Reality Is Not a Solid. Poetic Transfigurations of Stevens’ Fluid Concept of Reality

In Kacper Bartczak & Jakub Mácha (eds.), Wallace Stevens: Poetry, Philosophy, and Figurative Language. Berlin: Peter Lang. pp. 61-92 (2018)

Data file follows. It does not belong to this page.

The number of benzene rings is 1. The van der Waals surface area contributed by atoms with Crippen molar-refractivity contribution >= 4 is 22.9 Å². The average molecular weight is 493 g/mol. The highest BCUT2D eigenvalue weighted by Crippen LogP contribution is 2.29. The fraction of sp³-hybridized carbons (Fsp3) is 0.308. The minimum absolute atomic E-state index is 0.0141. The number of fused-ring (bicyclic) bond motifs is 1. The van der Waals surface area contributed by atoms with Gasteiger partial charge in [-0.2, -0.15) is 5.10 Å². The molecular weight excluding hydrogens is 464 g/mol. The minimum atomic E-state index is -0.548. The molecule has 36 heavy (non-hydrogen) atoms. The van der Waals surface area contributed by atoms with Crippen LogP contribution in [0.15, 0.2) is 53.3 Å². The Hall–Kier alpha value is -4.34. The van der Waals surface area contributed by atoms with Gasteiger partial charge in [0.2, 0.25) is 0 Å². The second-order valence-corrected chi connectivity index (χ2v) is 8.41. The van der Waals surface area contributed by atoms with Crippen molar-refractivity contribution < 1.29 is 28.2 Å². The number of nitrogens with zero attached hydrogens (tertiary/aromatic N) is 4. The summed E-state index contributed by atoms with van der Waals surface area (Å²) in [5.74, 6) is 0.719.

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The main aim of this essay is to show that, for Stevens, the concept of reality is very fluctuating. The essay begins with addressing the relationship between poetry and philosophy. I argue, contra Critchley, that Stevens’ poetic work can elucidate, or at least help us to understand better, the ideas of philosophers that are usually considered obscure. The main “obscure” philosophical work introduced in and discussed throughout the essay is Schelling’s System of Transcendental Idealism. Both a (shellingian) philosopher and a (stevensian) poet search for reality. In order to understand Stevens’ poetry better, I distingush several concepts of reality: initial reality (the external world of the common sense), imagined reality (a fiction, a product of one’s mind), final reality (the object of a philosopher’s and a poet’s search) and total reality (the sum of all realities, Being). These determinations are fixed by reason (in the present essay), whereas in Stevens’ poetic works, they are made fluid by the imagination. This fluidity leads the concept of reality from its initial stage through the imagined stage to its final stage. Throughout this process, imagined reality must be distinguished from both a mere fancy and its products. Final reality is, however, nothing transcendent. It is rather a general transpersonal order of reality created by poetry/the imagination. The main peculiarity of final reality is that it is a dynamic order. It is provisional at each moment. Stevens (and Schelling too) characterizes this order as that of a work of art which is a finite object, but has an infinite meaning. Stevens calls this order “the central poem” or the “endlessly elaborating poem”. If ultimate reality is a poem created by the imagination, one may ask who is the imagining subject. I argue that this agent is best to be thought as total reality, that is, as Being. Stevens, however, maintains that if there were such an agency, it would be an inhuman agency, “an inhuman meditation”. The essay concludes, in a Derridian manner, with the claim that this agency cannot have any name; it is the “unnamed creator of an unknown sphere, / Unknown as yet, unknowable, / Uncertain certainty” (OP: 127). It is best thought as an X, as an unknown variable. Being has no name.
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